In an Art Gallery, I Am Moved to Contemplate Pack Animals
Lately I’ve been looking at things that hurt me.
Caring, as I do, not at all for art.
When a frame hangs its weight from a wall
I feel mostly for the wall.
Before carving, the sculptor remarks
the shape of his art inside the rock,
being that the rock is built by Time
and the Earth to carry the smooth musculature
of the beautiful thing I see in it, he says.
Some burdens are unfair.
It’s the Saturday before Easter,
and the beginnings of something are percolating
somewhere in a cave, waiting for a rock
to roll away. That rock, likely, just a rock.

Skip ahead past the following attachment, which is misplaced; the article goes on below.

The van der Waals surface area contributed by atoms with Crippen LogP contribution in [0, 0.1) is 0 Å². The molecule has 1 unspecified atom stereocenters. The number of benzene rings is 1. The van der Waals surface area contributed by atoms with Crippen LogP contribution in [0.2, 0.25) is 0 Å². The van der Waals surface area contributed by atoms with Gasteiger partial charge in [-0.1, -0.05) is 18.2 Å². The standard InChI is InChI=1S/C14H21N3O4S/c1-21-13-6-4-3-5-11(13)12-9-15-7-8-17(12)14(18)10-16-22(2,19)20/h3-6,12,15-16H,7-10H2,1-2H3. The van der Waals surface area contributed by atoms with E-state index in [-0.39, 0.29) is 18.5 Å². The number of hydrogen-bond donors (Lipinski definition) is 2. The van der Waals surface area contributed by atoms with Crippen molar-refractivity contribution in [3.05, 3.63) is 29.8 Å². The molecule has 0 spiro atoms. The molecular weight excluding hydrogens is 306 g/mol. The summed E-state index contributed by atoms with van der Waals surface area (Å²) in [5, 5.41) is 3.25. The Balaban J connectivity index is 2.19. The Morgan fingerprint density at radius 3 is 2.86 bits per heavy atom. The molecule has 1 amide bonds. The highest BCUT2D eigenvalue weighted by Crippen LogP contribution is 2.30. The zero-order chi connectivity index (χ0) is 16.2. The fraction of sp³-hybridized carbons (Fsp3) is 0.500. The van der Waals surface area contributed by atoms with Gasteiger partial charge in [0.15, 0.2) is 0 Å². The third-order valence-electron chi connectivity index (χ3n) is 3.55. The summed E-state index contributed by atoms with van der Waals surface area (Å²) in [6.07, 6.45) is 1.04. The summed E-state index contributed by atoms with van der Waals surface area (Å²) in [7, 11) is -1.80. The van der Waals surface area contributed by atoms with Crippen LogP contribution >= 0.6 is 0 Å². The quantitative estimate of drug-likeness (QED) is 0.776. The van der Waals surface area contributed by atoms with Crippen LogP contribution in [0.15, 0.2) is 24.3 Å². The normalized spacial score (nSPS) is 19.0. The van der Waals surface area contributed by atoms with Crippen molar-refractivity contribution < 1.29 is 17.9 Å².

When you fall to your knees to tug your shoe up
over your heel your stacked bones groan
like a camel. Sad pack animal—no.
The camel’s purpose is not to stir
the strange goings-out of the heart we call
empathy but to bear weight and even
to like it, probably, its whole body
down to its hard knee-joints tells me this.
No matter. I’ll feel what I feel.
Thanks to Zone 3, in which this poem first appeared.